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### Differential equation

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Date: Wed, 14 Dec 1994 15:24:40 -0500 (EST)
From: Lizzy Hechenbleikner

I am trying to solve the differential equation:

dy/dx=2y(root of (y^2-1))
at x=0 and y=2

you got that? it's 2y times the square root of y squared minus 1

THANKS A WHOLE LOT!!!!
```

```
Date: Thu, 15 Dec 1994 12:13:56 -0500 (EST)
From: Dr. Ken
Subject: Re: differential equation

Hello there!

There are two ways I know of to do your problem, and they basically
boil down to the same way.  I'll show you both of them.

1)  We have dy/dx = 2y Sqrt{y^2 - 1}.  We want to simplify this some
by doing a substitution.  A general rule when doing a substitution is
to find the nastiest part of the integral and get rid of it when you do
your substitution.  In this case, the Sqrt{y^2 - 1} looks pretty nasty.
In fact, it looks like we're going to have to do a trig substitution.  So
let's do it.

Let y = Sec[u], because we're going to take advantage of the fact that
Sec^2 - 1 = Tan^2.  So we have dy = Sec[u]*Tan[u]*du, and our
problem  becomes

Sec[u]*Tan[u]*du
----------------  =   2*Sec[u]*Sqrt{Tan^2[u]}  =  2*Sec[u]*Tan[u].
dx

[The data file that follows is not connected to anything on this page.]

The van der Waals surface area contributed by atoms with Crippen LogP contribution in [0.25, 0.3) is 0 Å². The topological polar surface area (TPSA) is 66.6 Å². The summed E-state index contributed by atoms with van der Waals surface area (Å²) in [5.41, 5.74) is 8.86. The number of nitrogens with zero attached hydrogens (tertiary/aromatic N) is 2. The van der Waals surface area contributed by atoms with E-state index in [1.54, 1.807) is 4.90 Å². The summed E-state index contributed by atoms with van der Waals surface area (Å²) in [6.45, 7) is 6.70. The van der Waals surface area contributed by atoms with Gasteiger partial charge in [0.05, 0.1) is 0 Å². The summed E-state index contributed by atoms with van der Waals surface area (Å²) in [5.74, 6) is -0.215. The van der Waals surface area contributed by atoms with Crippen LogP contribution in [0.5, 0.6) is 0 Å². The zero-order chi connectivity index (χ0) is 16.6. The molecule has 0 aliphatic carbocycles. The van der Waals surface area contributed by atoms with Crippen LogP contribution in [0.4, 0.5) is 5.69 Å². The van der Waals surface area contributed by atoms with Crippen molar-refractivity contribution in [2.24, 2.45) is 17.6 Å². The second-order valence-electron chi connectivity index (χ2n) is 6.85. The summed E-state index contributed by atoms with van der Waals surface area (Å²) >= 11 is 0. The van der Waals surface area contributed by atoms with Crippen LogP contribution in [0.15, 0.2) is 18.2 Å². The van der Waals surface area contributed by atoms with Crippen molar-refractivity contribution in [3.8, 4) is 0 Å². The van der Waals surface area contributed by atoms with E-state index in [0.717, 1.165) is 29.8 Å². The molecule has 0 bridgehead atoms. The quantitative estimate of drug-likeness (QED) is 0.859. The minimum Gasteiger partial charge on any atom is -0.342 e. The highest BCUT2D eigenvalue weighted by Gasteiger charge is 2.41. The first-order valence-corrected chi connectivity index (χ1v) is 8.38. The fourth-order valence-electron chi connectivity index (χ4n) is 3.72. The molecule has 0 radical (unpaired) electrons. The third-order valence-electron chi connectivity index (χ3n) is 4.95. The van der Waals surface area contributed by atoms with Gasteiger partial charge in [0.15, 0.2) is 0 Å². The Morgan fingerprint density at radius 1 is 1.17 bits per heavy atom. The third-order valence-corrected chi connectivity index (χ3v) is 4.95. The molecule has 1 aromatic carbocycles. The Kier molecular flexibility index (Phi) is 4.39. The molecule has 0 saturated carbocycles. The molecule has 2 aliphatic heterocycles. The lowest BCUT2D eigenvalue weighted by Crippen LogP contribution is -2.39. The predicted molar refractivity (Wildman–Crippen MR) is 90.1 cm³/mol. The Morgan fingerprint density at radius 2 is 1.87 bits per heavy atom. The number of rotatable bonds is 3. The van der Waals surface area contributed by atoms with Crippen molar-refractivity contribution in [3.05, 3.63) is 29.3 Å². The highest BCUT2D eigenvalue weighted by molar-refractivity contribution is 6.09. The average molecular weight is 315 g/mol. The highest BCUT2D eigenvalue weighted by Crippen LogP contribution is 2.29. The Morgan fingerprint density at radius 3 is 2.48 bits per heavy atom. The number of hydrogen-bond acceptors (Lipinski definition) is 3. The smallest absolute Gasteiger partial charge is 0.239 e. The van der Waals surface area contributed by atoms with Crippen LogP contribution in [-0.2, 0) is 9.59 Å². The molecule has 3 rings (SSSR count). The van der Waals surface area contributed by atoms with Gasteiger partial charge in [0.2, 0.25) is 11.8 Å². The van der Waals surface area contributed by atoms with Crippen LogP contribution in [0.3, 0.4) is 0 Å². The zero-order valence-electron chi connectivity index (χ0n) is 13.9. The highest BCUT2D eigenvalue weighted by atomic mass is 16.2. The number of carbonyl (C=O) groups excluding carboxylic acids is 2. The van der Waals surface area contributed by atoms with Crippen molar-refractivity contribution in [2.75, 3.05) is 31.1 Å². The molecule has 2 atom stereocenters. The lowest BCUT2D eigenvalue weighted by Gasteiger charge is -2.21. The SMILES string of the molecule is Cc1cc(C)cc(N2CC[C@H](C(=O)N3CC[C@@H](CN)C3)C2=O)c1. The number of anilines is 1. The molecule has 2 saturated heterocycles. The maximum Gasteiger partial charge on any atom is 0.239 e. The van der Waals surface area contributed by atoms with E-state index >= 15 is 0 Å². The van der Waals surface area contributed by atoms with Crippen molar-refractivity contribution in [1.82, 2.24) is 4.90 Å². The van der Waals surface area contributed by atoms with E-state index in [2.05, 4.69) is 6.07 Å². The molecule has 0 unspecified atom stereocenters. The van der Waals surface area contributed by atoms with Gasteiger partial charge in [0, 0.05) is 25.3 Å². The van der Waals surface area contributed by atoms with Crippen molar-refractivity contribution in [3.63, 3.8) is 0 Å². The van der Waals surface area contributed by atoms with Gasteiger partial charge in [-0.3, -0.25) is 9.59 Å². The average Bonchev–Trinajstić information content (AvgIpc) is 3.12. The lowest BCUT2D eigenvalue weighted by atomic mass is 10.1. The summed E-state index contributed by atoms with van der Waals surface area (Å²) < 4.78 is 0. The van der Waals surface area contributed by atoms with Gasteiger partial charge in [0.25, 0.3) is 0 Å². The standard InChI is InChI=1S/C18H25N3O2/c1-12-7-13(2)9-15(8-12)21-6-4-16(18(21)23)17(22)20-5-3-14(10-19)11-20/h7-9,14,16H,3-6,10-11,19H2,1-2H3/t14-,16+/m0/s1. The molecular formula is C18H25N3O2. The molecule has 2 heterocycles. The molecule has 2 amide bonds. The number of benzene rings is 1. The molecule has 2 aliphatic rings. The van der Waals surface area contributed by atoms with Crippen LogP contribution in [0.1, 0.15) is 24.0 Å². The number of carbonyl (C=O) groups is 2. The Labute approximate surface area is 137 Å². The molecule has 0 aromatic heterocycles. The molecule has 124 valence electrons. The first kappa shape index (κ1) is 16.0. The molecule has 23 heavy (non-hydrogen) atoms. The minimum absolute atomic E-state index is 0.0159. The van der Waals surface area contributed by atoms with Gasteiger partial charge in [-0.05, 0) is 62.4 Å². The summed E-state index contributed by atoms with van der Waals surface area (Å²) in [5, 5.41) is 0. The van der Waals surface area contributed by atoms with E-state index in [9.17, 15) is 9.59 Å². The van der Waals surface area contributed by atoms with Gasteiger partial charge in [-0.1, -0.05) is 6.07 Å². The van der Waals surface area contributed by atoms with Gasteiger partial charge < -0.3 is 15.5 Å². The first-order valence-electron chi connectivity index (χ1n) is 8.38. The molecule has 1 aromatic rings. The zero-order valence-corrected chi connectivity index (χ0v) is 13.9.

We can cancel the Secant and the Tangent, and we're left with
du/dx = 2.  Much easier than what we started with.  So u = 2x + c,
for some constant c.

Now we plug back in to find everything in terms of x and y.  Since
y=Sec[u], we have y = Sec[2x + c].  Then we use the values you gave
for the intitial conditions to find c:  When x=0, y=2.  So this means
2=Sec[c].  What angle has a Secant of 2, i.e. what angle has a Cosine
of 1/2?  Pi/3 or -Pi/3.  So our answer is y = Sec[2x +- Pi/3].  Fantastic!

2)  We can rewrite the equation like this:

du
----------------  =  dx      and then take the integral of both sides.
2y*Sqrt{y^2 - 1}

When you do this, you'll have to make basically the same substitution
you made in the previous way (y = Sec[u]).  So it's really a matter of
choice which method you use.  One way lets you deal with the
differential equation longer, the other way puts everything in terms of
integrals and then makes you solve integrals.  So I'll leave it up to you
to actually solve this integral.  I hope you get the same answer I got!

Thanks for the question!

-Ken "Dr." Math
```
Associated Topics:
College Calculus

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